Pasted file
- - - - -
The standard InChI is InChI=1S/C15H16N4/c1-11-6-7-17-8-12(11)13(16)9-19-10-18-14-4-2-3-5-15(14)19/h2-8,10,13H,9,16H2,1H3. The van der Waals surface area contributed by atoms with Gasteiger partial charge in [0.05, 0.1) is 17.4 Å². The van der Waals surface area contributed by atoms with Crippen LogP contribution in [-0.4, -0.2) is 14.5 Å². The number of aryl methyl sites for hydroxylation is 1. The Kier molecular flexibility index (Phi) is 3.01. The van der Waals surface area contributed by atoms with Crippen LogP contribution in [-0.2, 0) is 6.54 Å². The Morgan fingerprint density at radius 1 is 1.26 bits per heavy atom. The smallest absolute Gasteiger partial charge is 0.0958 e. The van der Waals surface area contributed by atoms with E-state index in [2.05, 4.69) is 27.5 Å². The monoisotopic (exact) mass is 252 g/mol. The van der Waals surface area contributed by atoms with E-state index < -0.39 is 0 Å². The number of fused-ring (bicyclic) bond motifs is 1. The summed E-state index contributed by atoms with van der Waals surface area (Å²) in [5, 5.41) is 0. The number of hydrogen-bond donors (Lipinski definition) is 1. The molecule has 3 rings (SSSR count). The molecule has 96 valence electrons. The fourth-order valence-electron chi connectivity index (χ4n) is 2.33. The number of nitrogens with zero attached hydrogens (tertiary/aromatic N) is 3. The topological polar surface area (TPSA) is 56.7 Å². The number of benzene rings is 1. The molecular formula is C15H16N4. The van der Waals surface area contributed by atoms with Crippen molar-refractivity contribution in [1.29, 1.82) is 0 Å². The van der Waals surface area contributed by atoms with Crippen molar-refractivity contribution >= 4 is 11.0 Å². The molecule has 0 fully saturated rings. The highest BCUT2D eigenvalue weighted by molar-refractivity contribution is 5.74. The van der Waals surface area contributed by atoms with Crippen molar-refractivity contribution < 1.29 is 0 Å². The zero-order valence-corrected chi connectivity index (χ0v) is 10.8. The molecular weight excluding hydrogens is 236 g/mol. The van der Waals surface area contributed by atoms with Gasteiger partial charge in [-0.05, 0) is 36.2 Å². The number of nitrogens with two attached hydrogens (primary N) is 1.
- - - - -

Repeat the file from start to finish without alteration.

The standard InChI is InChI=1S/C15H16N4/c1-11-6-7-17-8-12(11)13(16)9-19-10-18-14-4-2-3-5-15(14)19/h2-8,10,13H,9,16H2,1H3. The van der Waals surface area contributed by atoms with Gasteiger partial charge in [0.05, 0.1) is 17.4 Å². The van der Waals surface area contributed by atoms with Crippen LogP contribution in [-0.4, -0.2) is 14.5 Å². The number of aryl methyl sites for hydroxylation is 1. The Kier molecular flexibility index (Phi) is 3.01. The van der Waals surface area contributed by atoms with Crippen LogP contribution in [-0.2, 0) is 6.54 Å². The Morgan fingerprint density at radius 1 is 1.26 bits per heavy atom. The smallest absolute Gasteiger partial charge is 0.0958 e. The van der Waals surface area contributed by atoms with E-state index in [2.05, 4.69) is 27.5 Å². The monoisotopic (exact) mass is 252 g/mol. The van der Waals surface area contributed by atoms with E-state index < -0.39 is 0 Å². The number of fused-ring (bicyclic) bond motifs is 1. The summed E-state index contributed by atoms with van der Waals surface area (Å²) in [5, 5.41) is 0. The number of hydrogen-bond donors (Lipinski definition) is 1. The molecule has 3 rings (SSSR count). The molecule has 96 valence electrons. The fourth-order valence-electron chi connectivity index (χ4n) is 2.33. The number of nitrogens with zero attached hydrogens (tertiary/aromatic N) is 3. The topological polar surface area (TPSA) is 56.7 Å². The number of benzene rings is 1. The molecular formula is C15H16N4. The van der Waals surface area contributed by atoms with Crippen molar-refractivity contribution in [1.29, 1.82) is 0 Å². The van der Waals surface area contributed by atoms with Crippen molar-refractivity contribution >= 4 is 11.0 Å². The molecule has 0 fully saturated rings. The highest BCUT2D eigenvalue weighted by molar-refractivity contribution is 5.74. The van der Waals surface area contributed by atoms with Crippen molar-refractivity contribution < 1.29 is 0 Å². The zero-order valence-corrected chi connectivity index (χ0v) is 10.8. The molecular weight excluding hydrogens is 236 g/mol. The van der Waals surface area contributed by atoms with Gasteiger partial charge in [-0.05, 0) is 36.2 Å². The number of nitrogens with two attached hydrogens (primary N) is 1.